End A Binge Eating Disorder

Binge eating disorder is characterized by eating large amounts of food in one sitting.

It’s often referred to as being one of the less “glamorous” eating disorders, as binge eaters tend to be stigmatized and shamed by their habits, while anorexics may receive praise or positive attention for being thin.

To end a binge eating disorder, it’s important to know that any eating disorder is a serious mental health condition that will probably require a journey on a long road to recovery. It’s possible to heal, however, with the right mindset and a willingness to get help from qualified professionals.

Get evaluated

The first step to end binge eating disorder is to get evaluated by a physician and, most likely, a psychiatrist. Your general practitioner should be able to do a full physical exam, to determine whether or not the disorder has negatively affected your health, and to refer you to a mental health professional for the next step in your care. A psychiatrist might diagnose you with a condition, prescribe medication and give you some idea of what your next steps will look like in the recovery process.

Join a support group

Many people with eating disorders find it incredibly helpful to join a support group. In this setting, you are free to talk about your feelings, concerns and challenges in a nurturing, encouraging environment. You can make friends who will be able to relate to your struggles and who can provide support in ways that other friends and family members may not be able to give.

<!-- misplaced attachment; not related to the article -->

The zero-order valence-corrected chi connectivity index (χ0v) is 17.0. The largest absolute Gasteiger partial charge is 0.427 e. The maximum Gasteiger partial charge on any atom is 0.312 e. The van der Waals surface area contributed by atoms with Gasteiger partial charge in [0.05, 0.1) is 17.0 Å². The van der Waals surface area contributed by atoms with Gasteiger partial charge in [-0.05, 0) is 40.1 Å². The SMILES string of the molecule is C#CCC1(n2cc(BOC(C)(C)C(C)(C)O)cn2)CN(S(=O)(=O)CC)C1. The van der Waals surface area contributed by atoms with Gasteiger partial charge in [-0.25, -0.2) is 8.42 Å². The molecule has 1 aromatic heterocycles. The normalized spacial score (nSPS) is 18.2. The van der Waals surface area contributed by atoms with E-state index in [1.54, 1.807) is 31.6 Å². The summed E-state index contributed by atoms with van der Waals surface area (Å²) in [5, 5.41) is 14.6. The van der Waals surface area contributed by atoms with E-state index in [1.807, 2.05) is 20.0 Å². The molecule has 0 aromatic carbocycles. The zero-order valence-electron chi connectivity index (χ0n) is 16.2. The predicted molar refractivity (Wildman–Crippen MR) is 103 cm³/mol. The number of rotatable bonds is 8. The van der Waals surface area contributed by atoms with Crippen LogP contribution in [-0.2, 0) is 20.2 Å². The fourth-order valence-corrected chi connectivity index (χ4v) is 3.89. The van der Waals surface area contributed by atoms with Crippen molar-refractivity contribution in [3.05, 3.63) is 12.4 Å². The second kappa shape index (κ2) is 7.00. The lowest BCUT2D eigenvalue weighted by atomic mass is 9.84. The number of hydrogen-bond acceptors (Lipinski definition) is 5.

Another advantage of an eating disorder support group is that they are often free or low-cost. You should be able to locate a group through your doctor, your healthcare network, your psychiatrist, 12-step organizations or simply by searching online.

See a nutritionist

It’s strongly recommended that you see a qualified nutritionist as well – preferably one who specializes in eating disorder treatment. Some eating disorders can be rooted in severe nutritional deficiencies and can also be exacerbated by years of poor eating habits. Simple adjustments in your diet that are tailored to your unique needs can help tremendously with cravings, while also helping you develop a more healthy relationship with food.

Identify your triggers

One of the most important behavioral tactics for ending a binge eating disorder is to learn how to identify your binge triggers. And while you can work on this in greater detail with a therapist, you can start right now by writing down the times of day you tend to binge, what you tend to binge on, what feelings arise before you binge and how you feel after a binge.

The simple act of recording your patterns in a journal will help you begin to learn how intricately emotions and routine are tied in to disordered eating habits. Make it a habit to do this for several weeks, and share your insights with your counselor or support group.

Source: WomensHealth.gov

Eating Disorder Self Test. Take the EAT-26 self test to see if you might have eating disorder symptoms that might require professional evaluation. All answers are confidential.

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